Cascading Stylesheets. W3C technology designed to help separate the style of pages from their content, with the goal of having CSS containing all style information and XHTML/XML containing all content information. CSS 1 is implemented in most web browsers. CSS 2 is fully implemented in only a few, namely Mozilla and Opera, and poorly implemented in Internet Explorer and Konqueror. CSS 3 is in the final processes of being ratified at this time. Curl

Properly written cURL, this is a technology designed to abstract the differences between various web protocols, including HTTP and FTP, as well as Gopher, Telnet, LDAP, and others, Database

Physical data storage medium that holds multiple data tables. Usually controlled by a DBMS. DBMS

Database Management System. Advanced storage and retrieval system designed to be queried using Structured Query Language (SQL) for data manipulation. DBMSs are, in a sense, glorified file systems, and have numerous optimisations to make their operation faster and more secure, including triggers, stored procedures, etc. DCOM

Distributed Component Object Model. Microsoft initiative to make COM available across networks, and allows remote invocation of COM objects and methods. DNS

The Domain Name System. This converts domain names, such as, to a series of machine-readable digits, such as Extension

Compiled add-on to PHP that offers new functionality such as the MySQL extension, which allows you to connect to MySQL databases. Flash

Highly popular Macromedia format and product that is designed to allow animated vector graphics, with sound, to be streamed on the web. Foreign key

A table that has a field containing the value of a field that forms the primary key of another table is considered to have a foreign key field - the field is a primary key elsewhere, hence "foreign". See primary key . Form

Method of user input that allows you to design simple interfaces using HTML. Forms can have text boxes, dropdown boxes, radio buttons, etc. FTP

The File Transfer Protocol. Method of transferring large amounts of data across the web in a safe fashion. FTP is not secure in is standard form. Function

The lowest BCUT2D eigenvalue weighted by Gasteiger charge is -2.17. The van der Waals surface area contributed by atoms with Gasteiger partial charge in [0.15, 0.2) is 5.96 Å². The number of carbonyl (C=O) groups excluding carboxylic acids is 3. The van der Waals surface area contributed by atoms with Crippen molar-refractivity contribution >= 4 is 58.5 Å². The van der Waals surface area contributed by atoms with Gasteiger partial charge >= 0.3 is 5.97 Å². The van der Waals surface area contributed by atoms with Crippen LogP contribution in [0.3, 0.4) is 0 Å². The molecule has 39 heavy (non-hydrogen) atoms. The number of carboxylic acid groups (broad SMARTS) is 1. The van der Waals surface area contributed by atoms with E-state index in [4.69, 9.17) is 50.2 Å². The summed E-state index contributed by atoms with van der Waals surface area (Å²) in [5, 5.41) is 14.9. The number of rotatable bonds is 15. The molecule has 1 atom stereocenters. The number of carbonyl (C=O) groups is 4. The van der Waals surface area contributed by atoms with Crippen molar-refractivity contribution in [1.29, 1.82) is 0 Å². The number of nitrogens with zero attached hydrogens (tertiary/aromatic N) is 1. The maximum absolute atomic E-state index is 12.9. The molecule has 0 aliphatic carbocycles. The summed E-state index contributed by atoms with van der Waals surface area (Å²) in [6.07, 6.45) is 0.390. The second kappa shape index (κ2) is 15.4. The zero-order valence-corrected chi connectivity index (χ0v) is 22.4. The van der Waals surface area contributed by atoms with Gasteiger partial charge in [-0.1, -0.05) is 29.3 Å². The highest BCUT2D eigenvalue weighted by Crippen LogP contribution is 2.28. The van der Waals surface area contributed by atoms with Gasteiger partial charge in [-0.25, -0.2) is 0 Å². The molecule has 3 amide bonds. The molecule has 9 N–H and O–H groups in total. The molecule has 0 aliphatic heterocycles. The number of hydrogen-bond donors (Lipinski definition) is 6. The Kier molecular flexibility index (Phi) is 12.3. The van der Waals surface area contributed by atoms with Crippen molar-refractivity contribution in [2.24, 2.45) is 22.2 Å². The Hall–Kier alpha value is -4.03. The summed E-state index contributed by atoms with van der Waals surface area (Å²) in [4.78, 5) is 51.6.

Independent code block that you can call from elsewhere in your script, passing in parameters to use therein. Upon completion, the function passes script execution control back to where it was called from, and the script continues. Garbage collection

The term used to describe PHP's process of automatically cleaning up and freeing resources, connections, and variables that are used within each script. Often referred to simply as GC Get

HTTP transfer protocol that transfer variables from a form in the URL. Although all data accepted through the web should be treated with suspicion, GET data is particularly easy to hack as it just requires a small change in the URL to make a big difference if no protection is put in place. See Post . GIF

Graphics Interchange Format. Gained popularity on the web because it is able to display transparency and also because it provides animation capabilities. Suffered massive backlash when a patent on GIF was enforced by its owner, Unisys, and a free alternative was developed in the form of PNG. As of June 2003, the GIF patent expired across the world in July 2004. GPL

The GNU General Public Licence, also known as "copyleft". The GPL, under which software such as Linux and MySQL is released, allows programmers to take and use source code as they wish, including selling it, as long as they keep the original source code available and give back to the community any changes they have made. Although not as free as the BSD licence, the GPL does help encourage community growth. GTK

The Gimp Toolkit. The C-based GUI system upon which the GNOME desktop system is written. GUI

Graphical User Interface, also known as Windows, Icons, Mouse, and Pointer system (WIMPs). Any point-and-click interface that allows users to interact visually with their programs. Hash

Name for the # symbol. Hashing

A hash is a one-way, repeatable algorithm designed to turn data into a recognisable, comparable, fixed-length value. The SHA1 hash, for example, turns strings of any length into a 40-character string of letters and numbers. Hashes do not contain their original text - you cannot unencode a hash to get the original string. HTML

HyperText Markup Language. A very simplified form of XML and SGML that describes how a web page should appear in a web browser. HTML 4, the current specification, is heavily biased towards use with CSS to keep content and layout setitlete. HTTP

HyperText Transport Protocol. Very simple method of transferring web pages across the web. HTTP has more recently been put to use as the method of delivery for web services, as many clients behind firewalls do not have access to the Internet beyond port 80. Index

To index a database table is to provide a quick lookup system for the DBMS to help it find records quickly. Instead of searching sequentially through every record in your table, the DBMS can instead consult an index and jump immediately to the exact spot where the required row lies. Inheritance

In order to help OOP developers make the most of their classes, one class can build upon, or inherit from another, thereby receiving all its existing functions and variables. Class person might inherit from class mammal , and class man might inherit from class person , etc. JPEG

File format defined by the Joint Photographic Experts Group. Excels at compressing photographic imagery as it attempts to keep the picture looking similar by stripping out detail information. LDAP